Please explain me what this question is all about:

In the Mathematics department of a college, there are 60 first-year students, 84 second-year students and 108 third-year students. All of these students are to be divided into project groups such that each group has the same number of first-, second-, and third-year students. What is the smallest possible size of each group?

  • $\begingroup$ You must start with finding the largest positive integer that divides $60$, $84$ and $108$. $\endgroup$ – drhab Jan 29 at 12:32


The ratio of students in years $Y_1:Y_2:Y_3$ is $60:84:108$

Can you cancel down this ratio into its simplest form by dividing common factors out?

When you get a ratio of three coprime integers, the group size is their sum.

  • $\begingroup$ Yep, gotcha, very simple, just the HCF of the 3 nos., 12 groups with 21 in each group $\endgroup$ – Avik Shakhari Jan 29 at 12:45
  • $\begingroup$ 21 is the answer $\endgroup$ – Avik Shakhari Jan 29 at 12:45
  • $\begingroup$ Actually, I'm preparing for a tough entrance exam in which only math is asked so I need your help to clear my doubts as I have got no other source for it, pls help me guys $\endgroup$ – Avik Shakhari Jan 29 at 12:46
  • $\begingroup$ You got it! Nice work!! If you have other questions, you should ask them as new questions. Do try to include whatever work you already have done on the problems as well. $\endgroup$ – Rhys Hughes Jan 29 at 12:54
  • $\begingroup$ f:R -> R be a continuous function such that for any 2 real nos. x and y, |f(x)-f(y)| ≤ 7|x-y|^201 Then A) f(101) = f(202) + 8 B) f(101) = f(201) + 1 C) f(101) = f(200) + 2 D) None $\endgroup$ – Avik Shakhari Jan 29 at 12:56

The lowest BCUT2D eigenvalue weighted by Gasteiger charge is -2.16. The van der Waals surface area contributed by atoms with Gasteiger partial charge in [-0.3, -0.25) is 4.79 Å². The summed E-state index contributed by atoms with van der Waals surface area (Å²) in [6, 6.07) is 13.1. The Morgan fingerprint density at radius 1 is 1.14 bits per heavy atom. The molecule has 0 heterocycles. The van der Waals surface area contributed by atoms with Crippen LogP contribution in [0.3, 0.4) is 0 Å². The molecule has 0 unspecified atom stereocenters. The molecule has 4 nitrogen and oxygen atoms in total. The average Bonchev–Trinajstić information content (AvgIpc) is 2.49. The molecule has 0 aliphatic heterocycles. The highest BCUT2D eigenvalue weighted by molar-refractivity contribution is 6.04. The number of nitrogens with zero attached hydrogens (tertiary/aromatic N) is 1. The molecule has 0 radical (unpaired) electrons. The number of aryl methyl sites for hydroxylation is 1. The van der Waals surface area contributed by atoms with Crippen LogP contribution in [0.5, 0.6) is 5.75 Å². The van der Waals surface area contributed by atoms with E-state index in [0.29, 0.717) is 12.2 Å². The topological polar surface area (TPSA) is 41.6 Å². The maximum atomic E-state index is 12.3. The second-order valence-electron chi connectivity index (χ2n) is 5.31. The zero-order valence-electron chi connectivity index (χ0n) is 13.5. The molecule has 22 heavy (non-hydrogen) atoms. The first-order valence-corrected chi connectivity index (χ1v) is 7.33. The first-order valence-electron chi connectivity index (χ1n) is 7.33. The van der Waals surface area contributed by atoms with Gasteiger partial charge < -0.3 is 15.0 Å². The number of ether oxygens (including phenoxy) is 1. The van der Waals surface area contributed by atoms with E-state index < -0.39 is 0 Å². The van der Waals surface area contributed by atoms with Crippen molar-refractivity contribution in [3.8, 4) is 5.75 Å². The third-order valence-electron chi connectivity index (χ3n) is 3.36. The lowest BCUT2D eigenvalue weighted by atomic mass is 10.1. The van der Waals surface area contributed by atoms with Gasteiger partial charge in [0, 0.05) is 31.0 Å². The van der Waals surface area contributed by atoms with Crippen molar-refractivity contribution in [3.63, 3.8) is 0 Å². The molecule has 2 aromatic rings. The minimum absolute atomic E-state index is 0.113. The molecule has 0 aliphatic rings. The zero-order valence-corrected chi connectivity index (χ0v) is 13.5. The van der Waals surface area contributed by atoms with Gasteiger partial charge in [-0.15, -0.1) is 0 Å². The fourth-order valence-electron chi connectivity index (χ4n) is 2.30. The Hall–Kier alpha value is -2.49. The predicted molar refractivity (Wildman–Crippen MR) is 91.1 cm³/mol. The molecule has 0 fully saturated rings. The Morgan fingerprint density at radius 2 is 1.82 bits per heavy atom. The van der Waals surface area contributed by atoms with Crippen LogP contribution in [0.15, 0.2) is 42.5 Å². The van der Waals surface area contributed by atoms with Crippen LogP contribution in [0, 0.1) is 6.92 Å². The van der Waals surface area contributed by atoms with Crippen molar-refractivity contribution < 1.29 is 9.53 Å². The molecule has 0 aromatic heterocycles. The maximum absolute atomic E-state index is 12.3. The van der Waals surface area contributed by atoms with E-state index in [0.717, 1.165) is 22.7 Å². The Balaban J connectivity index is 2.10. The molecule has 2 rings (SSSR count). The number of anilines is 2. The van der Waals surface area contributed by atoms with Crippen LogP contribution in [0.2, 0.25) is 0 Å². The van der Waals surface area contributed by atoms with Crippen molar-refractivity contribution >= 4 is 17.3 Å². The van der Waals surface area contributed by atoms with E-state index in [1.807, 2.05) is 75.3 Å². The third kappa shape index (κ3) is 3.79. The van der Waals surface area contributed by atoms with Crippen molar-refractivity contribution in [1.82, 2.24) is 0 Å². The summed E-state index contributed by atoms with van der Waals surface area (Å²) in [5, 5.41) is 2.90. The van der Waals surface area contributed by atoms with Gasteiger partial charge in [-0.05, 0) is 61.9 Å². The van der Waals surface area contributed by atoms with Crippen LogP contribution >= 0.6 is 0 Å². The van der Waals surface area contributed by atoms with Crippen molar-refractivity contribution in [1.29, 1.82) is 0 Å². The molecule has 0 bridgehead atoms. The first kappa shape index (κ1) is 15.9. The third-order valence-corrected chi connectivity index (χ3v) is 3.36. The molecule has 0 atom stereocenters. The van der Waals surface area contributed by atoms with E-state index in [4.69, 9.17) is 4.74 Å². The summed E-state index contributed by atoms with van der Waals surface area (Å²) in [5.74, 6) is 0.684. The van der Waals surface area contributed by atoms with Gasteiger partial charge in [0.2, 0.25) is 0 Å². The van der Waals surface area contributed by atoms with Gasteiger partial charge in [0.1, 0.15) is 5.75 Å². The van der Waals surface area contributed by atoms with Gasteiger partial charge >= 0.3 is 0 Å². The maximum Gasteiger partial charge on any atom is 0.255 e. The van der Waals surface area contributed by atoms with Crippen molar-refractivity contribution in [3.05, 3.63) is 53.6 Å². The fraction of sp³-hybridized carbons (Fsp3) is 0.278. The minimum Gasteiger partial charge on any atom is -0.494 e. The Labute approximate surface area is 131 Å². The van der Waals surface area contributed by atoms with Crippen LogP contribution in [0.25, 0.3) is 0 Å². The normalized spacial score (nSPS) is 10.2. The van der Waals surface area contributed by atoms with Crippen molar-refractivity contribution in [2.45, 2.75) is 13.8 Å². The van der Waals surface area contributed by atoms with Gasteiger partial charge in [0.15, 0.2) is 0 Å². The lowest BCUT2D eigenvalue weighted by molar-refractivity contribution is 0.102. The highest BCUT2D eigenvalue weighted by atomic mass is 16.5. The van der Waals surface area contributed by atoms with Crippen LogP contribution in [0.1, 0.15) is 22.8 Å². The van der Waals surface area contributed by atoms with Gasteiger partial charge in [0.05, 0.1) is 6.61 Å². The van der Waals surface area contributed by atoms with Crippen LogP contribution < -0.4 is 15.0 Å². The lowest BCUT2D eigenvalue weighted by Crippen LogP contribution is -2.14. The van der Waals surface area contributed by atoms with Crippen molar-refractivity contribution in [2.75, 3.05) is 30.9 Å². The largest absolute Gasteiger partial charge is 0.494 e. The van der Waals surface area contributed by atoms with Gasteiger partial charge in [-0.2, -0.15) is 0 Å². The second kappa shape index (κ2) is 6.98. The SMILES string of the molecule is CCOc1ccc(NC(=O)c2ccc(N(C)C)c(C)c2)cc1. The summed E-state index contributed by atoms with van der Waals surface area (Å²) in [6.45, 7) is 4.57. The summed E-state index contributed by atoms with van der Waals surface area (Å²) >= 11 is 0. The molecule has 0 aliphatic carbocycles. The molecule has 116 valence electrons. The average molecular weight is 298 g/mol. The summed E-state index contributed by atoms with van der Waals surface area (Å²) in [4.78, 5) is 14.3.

You could divide into project groups where each group had one first-year student, one second-year student and one third-year student. If you did this, you would have 60 groups, and each group would have the same number of first-years, the same number of second-years, and the same number of third-years, which is good. However, you would also have 24 second-year students and 48 third-year students without a group. This is bad, and we don't want that.

You could have one group of 60 first-years, one group of 84 second-years, and one group of 108 third-years. Then no student would be without a group, which is good. However, then the groups wouldn't have the same number of first-years, the same number of second-years, nor the same number of third-years. This is bad, and we don't want that.

You could divide into groups where each group has 30 first-years, 42 second-years and 54 third-years. Then you would have two groups with equal composition, and no students left over. This is perfect. However, those two groups turn out to be pretty large. Can you make the groups smaller, while still making sure that all students get a group, and all groups have the same composition of first, second and third-years?

This is what the question is about.

  • $\begingroup$ It says, each group has same no. of 1st, 2nd and 3rd year students, that's the troublesome part here $\endgroup$ – Avik Shakhari Jan 29 at 12:36
  • $\begingroup$ @AvikShakhari Yes, I added a paragraph about that. $\endgroup$ – Arthur Jan 29 at 12:36
  • $\begingroup$ Ohhh, thanks a lot, I got u pal $\endgroup$ – Avik Shakhari Jan 29 at 12:38
  • $\begingroup$ @AvikShakhari something tells me you've misunderstood the question. "Each group having the same number of Year 1, Year 2, Year 3" doesn't mean that the group are divided equally among the years, just that the years are divided equally among the groups. For example, if there were two groups there will be $54$ Y3 students in each, but there doesn't have to be $54$ students from Y1 and Y2, and there won't be. $\endgroup$ – Rhys Hughes Jan 29 at 12:51
  • $\begingroup$ I got that, that's the point where I misunderstood $\endgroup$ – Avik Shakhari Jan 29 at 12:57

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